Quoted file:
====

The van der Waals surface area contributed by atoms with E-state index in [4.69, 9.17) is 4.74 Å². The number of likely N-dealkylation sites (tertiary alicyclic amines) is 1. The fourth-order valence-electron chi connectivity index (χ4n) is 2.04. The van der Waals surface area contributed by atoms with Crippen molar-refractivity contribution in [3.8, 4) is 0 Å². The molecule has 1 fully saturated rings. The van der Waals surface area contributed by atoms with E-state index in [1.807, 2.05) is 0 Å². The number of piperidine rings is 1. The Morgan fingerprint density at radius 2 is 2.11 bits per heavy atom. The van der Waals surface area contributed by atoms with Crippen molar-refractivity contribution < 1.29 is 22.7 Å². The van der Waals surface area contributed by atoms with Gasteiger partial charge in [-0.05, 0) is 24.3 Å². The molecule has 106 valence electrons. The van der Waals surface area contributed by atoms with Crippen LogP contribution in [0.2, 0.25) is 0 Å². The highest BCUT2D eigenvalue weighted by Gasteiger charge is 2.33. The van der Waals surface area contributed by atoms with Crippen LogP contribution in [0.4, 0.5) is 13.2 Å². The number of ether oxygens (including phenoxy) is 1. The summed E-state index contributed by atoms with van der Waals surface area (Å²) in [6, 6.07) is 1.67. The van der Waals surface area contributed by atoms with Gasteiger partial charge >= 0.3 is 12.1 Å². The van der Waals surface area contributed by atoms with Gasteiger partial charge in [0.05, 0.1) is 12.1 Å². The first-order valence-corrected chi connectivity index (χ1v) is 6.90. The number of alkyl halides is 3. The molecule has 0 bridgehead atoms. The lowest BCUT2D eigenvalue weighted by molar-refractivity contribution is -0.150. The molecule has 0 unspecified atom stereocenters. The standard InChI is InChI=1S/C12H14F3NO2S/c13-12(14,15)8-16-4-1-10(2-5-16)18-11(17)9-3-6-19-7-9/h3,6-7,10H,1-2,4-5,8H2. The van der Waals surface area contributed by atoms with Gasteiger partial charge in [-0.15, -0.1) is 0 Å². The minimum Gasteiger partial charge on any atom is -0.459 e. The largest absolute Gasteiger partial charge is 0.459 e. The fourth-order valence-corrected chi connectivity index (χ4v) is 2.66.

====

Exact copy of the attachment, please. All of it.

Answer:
The van der Waals surface area contributed by atoms with E-state index in [4.69, 9.17) is 4.74 Å². The number of likely N-dealkylation sites (tertiary alicyclic amines) is 1. The fourth-order valence-electron chi connectivity index (χ4n) is 2.04. The van der Waals surface area contributed by atoms with Crippen molar-refractivity contribution in [3.8, 4) is 0 Å². The molecule has 1 fully saturated rings. The van der Waals surface area contributed by atoms with E-state index in [1.807, 2.05) is 0 Å². The number of piperidine rings is 1. The Morgan fingerprint density at radius 2 is 2.11 bits per heavy atom. The van der Waals surface area contributed by atoms with Crippen molar-refractivity contribution < 1.29 is 22.7 Å². The van der Waals surface area contributed by atoms with Gasteiger partial charge in [-0.05, 0) is 24.3 Å². The molecule has 106 valence electrons. The van der Waals surface area contributed by atoms with Crippen LogP contribution in [0.2, 0.25) is 0 Å². The highest BCUT2D eigenvalue weighted by Gasteiger charge is 2.33. The van der Waals surface area contributed by atoms with Crippen LogP contribution in [0.4, 0.5) is 13.2 Å². The number of ether oxygens (including phenoxy) is 1. The summed E-state index contributed by atoms with van der Waals surface area (Å²) in [6, 6.07) is 1.67. The van der Waals surface area contributed by atoms with Gasteiger partial charge >= 0.3 is 12.1 Å². The van der Waals surface area contributed by atoms with Gasteiger partial charge in [0.05, 0.1) is 12.1 Å². The first-order valence-corrected chi connectivity index (χ1v) is 6.90. The number of alkyl halides is 3. The molecule has 0 bridgehead atoms. The lowest BCUT2D eigenvalue weighted by molar-refractivity contribution is -0.150. The molecule has 0 unspecified atom stereocenters. The standard InChI is InChI=1S/C12H14F3NO2S/c13-12(14,15)8-16-4-1-10(2-5-16)18-11(17)9-3-6-19-7-9/h3,6-7,10H,1-2,4-5,8H2. The van der Waals surface area contributed by atoms with Gasteiger partial charge in [-0.15, -0.1) is 0 Å². The minimum Gasteiger partial charge on any atom is -0.459 e. The largest absolute Gasteiger partial charge is 0.459 e. The fourth-order valence-corrected chi connectivity index (χ4v) is 2.66.